12 Days of Christmas — Day 11

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Daisy Steinthal ’19

During the twelve days until Christmas break, the King Street Chronicle will present staff favorites from the holiday season. This eleventh edition will not include 11 pipers piping, but beloved Christmas songs, movies, recipes, quotes, and festivities.

Courtesy of
Courtesy of theinspirationroom.com

 
 
 
 
Song: “Do They Know it’s Christmas” – performed by Band Aid
 
 
 
 
 
Courtesy of imdb.com
Courtesy of imdb.com

 
 
Movie: A Charlie Brown Christmas
When Charlie Brown complains about the overwhelming materialism that he sees amongst everyone during the Christmas season, Lucy suggests that he become director of the school Christmas pageant. Charlie Brown accepts, but it proves to be a frustrating struggle. When an attempt to restore the proper spirit with a forlorn little fir Christmas tree fails, he needs Linus’ help to learn what the real meaning of Christmas is,” according to imdb.com.
 
 
 
 
 
 
 
Recipe: Eggnog
Courtesy of
Courtesy of homecooking.about.com

Ingredients:
Six large eggs
Two egg yolks
One-half cup and two tablespoons of sugar
One-quarter teaspoon of salt
Four cups of whole milk
One tablespoon of vanilla extract
One-half teaspoon of grated nutmeg
One-quarter cup of heavy cream
Additional grated nutmeg for garnish
Steps:

  1. Combine eggs, egg yolks, sugar, and salt in a large saucepan. Whisk until well-combined. Continue whisking while slowly and steadily pouring in the milk until it is completely incorporated.
  2. Turn on the burner to the lowest possible heat setting. Then, place the pan on the burner and stir the mixture continuously until the thermometer reaches 160 degrees. This should take about 45 to 60 minutes.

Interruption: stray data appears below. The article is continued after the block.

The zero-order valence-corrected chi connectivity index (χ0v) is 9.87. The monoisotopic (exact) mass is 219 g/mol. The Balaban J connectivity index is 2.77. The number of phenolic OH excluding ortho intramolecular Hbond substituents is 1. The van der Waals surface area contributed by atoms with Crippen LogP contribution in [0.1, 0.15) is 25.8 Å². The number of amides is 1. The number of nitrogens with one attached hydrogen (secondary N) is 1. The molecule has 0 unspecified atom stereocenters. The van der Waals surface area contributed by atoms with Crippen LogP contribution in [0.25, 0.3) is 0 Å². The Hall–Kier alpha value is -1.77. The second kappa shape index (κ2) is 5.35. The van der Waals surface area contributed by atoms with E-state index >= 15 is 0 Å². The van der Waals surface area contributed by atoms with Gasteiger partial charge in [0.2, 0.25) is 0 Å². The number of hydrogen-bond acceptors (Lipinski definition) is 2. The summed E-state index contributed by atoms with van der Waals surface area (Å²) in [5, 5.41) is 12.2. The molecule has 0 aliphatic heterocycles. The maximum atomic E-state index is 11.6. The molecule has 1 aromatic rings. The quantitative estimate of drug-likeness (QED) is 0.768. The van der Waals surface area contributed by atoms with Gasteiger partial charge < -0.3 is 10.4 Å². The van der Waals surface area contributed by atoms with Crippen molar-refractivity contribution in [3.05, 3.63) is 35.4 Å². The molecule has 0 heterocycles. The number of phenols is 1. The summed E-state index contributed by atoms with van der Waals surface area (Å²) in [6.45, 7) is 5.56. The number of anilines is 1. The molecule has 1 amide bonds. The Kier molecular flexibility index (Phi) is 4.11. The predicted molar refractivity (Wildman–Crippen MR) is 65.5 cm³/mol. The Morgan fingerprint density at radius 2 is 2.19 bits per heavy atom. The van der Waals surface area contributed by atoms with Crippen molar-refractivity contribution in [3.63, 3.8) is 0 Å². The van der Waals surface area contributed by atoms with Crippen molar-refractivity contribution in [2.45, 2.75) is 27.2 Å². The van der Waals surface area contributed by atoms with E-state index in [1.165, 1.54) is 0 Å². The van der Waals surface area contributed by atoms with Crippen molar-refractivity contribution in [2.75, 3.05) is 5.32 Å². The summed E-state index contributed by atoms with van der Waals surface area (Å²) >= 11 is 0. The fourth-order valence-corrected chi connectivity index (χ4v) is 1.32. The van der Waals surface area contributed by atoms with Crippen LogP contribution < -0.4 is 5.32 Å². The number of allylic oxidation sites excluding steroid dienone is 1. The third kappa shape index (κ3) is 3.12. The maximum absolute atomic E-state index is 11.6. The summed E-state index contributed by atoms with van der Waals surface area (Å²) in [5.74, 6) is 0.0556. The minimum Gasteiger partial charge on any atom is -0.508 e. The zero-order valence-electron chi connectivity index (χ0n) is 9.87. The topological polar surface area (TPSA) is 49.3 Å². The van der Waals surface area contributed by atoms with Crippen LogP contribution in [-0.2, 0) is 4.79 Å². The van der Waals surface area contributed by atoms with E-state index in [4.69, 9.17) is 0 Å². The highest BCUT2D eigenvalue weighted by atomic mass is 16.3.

3. Strain the mixture through a fine sieve into a large bowl to remove any small pieces of cooked egg. Add the vanilla extract and nutmeg, stirring to combine. Pour into a glass pitcher, decanter, or container and cover with a lid or plastic wrap. Refrigerate this egg custard mixture to chill at least four hours or up to three days before serving.
  4. When ready to serve, pour heavy cream into a bowl and whip until it forms soft peaks. Fold whipped cream into cooled custard mixture until combined.
  5. Serve eggnog in chilled cups or glasses and garnish with a sprinkle of nutmeg.

 
 

Courtesy of thristyfortea.com
Courtesy of thirstyfortea.com

DIY: Christmas Tea Trees
Supplies:
A styrofoam cone
Individually wrapped tea bags
A hot glue gun
Cardboard toilet paper tube
Wooden star
Steps:

  1. Glue the tea bags to the styrofoam cone, starting at the base of the cone and slightly overlapping the tea bags. It is easiest to place a thin line of hot glue along the upper edge of the back of a tea bag. Attach tea bags to the cone.
  2. Cut the toilet paper tube so it is about two inches tall. Then, attach the top of it to the base of the cone using hot glue.
  3. Attach a wooden star to the top of the cone using hot glue.

 

Courtesy of sacredheartlancaster.org
Courtesy of sacredheartlancaster.org

 
 
 
Quote: “Mankind is a great, immense family. This is proved by what we feel in our hearts at Christmas.” – Pope John XXIII
 
 
 
 
 
Festivities around the world: Venice, Italy 
The Christmas season in Venice, Italy, courtesy of aloverofvenice.com
The Christmas season in Venice, Italy, courtesy of aloverofvenice.com

According walksofitaly.com, Venetians celebrate la vigilia on Christmas Eve by enjoying a fish dinner of several courses. Then, residents and visitors attend the Saint Mark’s Basilica midnight Christmas vigil, which includes services in Italian, English, French and German. Museums in the city include the Galleria el’Aaccademia, which exhibits art that originated before the nineteenth century. Also, the Peggy Guggenheim Collection holds many works from the twentieth century. In addition, Venice’s Christmas markets are known for their handmade luxury items such as Murano glass and Christmas ornaments. According to agazzettaitaliana.com, residents of the nearby island of Murano host an event that commemorates the artistic tradition of hand glass blowing. The festivities begin December 26 and last one month. Large and colorful glass sculptures line the streets while glass blowing demonstrations take place to celebrate the creation of classic Venetian art. The highlight of this event is the presence of the world’s largest piece of glass art, named “Rifflessi di vetro in un albero di natale,” or “Glass Reflections in a Christmas Tree.” Simone Cenedese designed this eight meter tall tree which 40 halogen lights adorn. The tree is composed of 2,000 metal rods and 1,000 glass tubes. 
-Daisy Steinthal, Staff Writer, and Nina Rosenblum, Staff Writer